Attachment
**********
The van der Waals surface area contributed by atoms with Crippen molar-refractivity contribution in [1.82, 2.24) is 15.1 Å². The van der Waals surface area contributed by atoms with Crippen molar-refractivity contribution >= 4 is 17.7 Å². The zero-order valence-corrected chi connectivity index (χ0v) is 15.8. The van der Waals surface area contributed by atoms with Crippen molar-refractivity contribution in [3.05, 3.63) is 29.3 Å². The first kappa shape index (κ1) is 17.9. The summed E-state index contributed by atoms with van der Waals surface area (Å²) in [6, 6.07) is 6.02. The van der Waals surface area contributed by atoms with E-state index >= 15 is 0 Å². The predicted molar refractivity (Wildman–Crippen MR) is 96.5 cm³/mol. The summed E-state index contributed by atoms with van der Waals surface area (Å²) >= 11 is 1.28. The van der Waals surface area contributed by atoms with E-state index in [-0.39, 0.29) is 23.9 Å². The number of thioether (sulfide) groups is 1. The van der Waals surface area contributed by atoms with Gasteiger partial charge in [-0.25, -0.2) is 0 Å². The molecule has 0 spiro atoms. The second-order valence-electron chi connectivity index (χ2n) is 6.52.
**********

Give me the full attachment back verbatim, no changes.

The van der Waals surface area contributed by atoms with Crippen molar-refractivity contribution in [1.82, 2.24) is 15.1 Å². The van der Waals surface area contributed by atoms with Crippen molar-refractivity contribution >= 4 is 17.7 Å². The zero-order valence-corrected chi connectivity index (χ0v) is 15.8. The van der Waals surface area contributed by atoms with Crippen molar-refractivity contribution in [3.05, 3.63) is 29.3 Å². The first kappa shape index (κ1) is 17.9. The summed E-state index contributed by atoms with van der Waals surface area (Å²) in [6, 6.07) is 6.02. The van der Waals surface area contributed by atoms with E-state index >= 15 is 0 Å². The predicted molar refractivity (Wildman–Crippen MR) is 96.5 cm³/mol. The summed E-state index contributed by atoms with van der Waals surface area (Å²) >= 11 is 1.28. The van der Waals surface area contributed by atoms with E-state index in [-0.39, 0.29) is 23.9 Å². The number of thioether (sulfide) groups is 1. The van der Waals surface area contributed by atoms with Gasteiger partial charge in [-0.25, -0.2) is 0 Å². The molecule has 0 spiro atoms. The second-order valence-electron chi connectivity index (χ2n) is 6.52.